Journeys of Indian cyclists


‘The Bicycle Diaries’, the first-ever book on Indian cyclists and cycling history will be released on February 7. NT BUZZ learns more


Anoop Babani and Savia Viegas’ tryst with cycling began rather late, when they were in their sixties. Having spent their working lives in Mumbai (Viegas was a professor for more than 30 years and taught in several colleges while Babani worked in the media), the couple moved to Goa in 2005.

In 2013, Babani decided to hop onto the cycle with Viegas joining him on his cycle escapades two years later. “Today, we are devoted cycling enthusiasts, both for the sheer pleasure and the fitness it brings. We cycle almost every morning for about three hours or so, riding around 35-40 kilometres. On weekends, we do longer rides, beyond 50 kilometers or so,” says Babani.

And now the couple  are all set to release their book ‘The Bicycle Diaries’ which chronicles the incredible journey of twelve Indian cyclists from Mumbai who undertook five separate global cycling expeditions between
1923 and 1942.

The book, they say, was born out of the photo exhibitions on global Indian cyclists that the authors had organised in Goa and Mumbai in 2019.

 “We stumbled upon the story of the first journey sometime in 2016. Thereafter, we started researching further and unearthed a plethora of links. Then we began looking out for and contacting the families who were very generous in sharing the archival material with us,” says Viegas, adding that these cyclist’s families and friends were scattered around the country and overseas.

“They were extremely kind and supportive, generously sharing their pictorial and documented archives and narrating stories about their fathers, grandfathers or grand-uncles, as the case may be. For our part, we have cherished every meeting, every chat – in person or online – and every moment spent on filtering historical records and trawling through the age-browned pages of personal diaries and the albums of timeless photographs,”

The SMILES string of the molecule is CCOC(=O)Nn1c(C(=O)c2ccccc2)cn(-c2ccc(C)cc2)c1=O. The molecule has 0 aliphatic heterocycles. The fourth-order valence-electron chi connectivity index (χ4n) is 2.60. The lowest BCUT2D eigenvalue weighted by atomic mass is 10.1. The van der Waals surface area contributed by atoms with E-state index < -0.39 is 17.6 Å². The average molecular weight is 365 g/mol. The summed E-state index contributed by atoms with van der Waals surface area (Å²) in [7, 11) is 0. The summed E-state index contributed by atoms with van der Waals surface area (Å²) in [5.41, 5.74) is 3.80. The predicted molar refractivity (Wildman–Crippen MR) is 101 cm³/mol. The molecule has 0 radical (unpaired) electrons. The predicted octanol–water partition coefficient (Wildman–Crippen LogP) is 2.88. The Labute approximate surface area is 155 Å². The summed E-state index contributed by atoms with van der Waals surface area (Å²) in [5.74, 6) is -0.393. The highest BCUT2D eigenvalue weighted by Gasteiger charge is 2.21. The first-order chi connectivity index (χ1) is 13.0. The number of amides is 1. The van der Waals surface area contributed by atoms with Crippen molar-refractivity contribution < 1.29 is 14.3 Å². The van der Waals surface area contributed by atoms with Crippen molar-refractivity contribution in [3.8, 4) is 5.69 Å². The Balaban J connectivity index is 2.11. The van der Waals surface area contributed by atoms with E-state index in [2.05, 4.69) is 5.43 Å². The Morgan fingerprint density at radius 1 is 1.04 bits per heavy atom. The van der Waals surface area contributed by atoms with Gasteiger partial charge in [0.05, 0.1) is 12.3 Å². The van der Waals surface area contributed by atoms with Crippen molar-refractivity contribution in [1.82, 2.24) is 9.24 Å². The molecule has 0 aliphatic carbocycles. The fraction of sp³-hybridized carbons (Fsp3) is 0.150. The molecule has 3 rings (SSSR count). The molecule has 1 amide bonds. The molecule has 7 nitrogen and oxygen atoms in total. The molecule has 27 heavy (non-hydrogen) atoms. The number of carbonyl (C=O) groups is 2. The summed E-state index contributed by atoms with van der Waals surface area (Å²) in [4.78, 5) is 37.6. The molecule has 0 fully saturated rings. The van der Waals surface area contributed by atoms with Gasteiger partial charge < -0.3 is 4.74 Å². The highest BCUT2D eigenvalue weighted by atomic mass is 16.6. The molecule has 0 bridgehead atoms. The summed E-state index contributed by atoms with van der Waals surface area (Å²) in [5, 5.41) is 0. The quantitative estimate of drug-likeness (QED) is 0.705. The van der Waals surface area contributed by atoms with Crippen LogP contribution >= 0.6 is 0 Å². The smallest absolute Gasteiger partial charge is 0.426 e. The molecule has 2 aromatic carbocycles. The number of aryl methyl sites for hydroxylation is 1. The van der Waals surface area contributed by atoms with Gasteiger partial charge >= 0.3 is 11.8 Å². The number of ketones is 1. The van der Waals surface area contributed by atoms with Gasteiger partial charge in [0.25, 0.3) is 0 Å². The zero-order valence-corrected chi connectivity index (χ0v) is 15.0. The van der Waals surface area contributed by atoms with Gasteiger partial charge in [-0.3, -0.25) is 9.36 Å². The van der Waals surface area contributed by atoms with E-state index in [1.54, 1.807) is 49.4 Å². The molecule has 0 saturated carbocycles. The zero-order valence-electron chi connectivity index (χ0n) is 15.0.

says Viegas.

The couple then realised that there was an immense archive of photos which had not been shown. “Our first step was to organise the photo exhibitions in Goa and Mumbai. The book took shape in the course of these exhibitions,” says Viegas, who also runs the pre-primary school, Saxtti Kids in Carmona and manages a not-for-profit film club, Saxtti Films which organised India’s first-ever film festival on the themes of cycling and running. She is also a noted Penguin published author and is next writing a book on Goan painter,
Angelo da Fonseca.

‘The Bicycle Diaries’ which was crowd funded is designed in coffee table format, has 160 pages and includes 140 rare black and white archival photographs.

Sharing more about the featured cyclists, Babani says that they were the only ones to ride the streets of the world in the 1920s and 1930s and observe the world of a century ago. “They cycled through a Europe devastated by two World Wars, in the years of the Great Depression in America and strife-torn East Asia. They cycled across the deserts of Sahara and Mesopotamia, the rainforests of Amazon and Southeast Asia and the mountains of the Alps and the Andes,” he says. And the sun-tanned riders were welcomed and adored everywhere they went.

“They were received by the Pope and the dictators, kings and queens, presidents and prime ministers, statesmen and mayors, innovators and scientists, and sports persons and movie stars all over the world,” says Babani. Some of these include Pope Pius XI, Benito Mussolini, Adolf Hitler, Reza Shah Pahlavi, King Nadir Shah, Herbert Hoover, Franklin D Roosevelt, Ramsay MacDonald, Henry Ford, aviator and explorer Charles Lindbergh, world boxing champion Jack Dempsey, and many others.

 “They could have conveniently stayed back in either Europe and or the USA. But they all came back, barring couple of exceptions.”

It has taken the couple five years to write this book. This, says Viegas, is primarily because it is the original, first-time research. “No one in the country has ever written on the history of Indian cycling so far. In fact, we already have requests from academics in some universities to share our research. This is because there is a new interest in research about India’s sports and sporting history,” she says.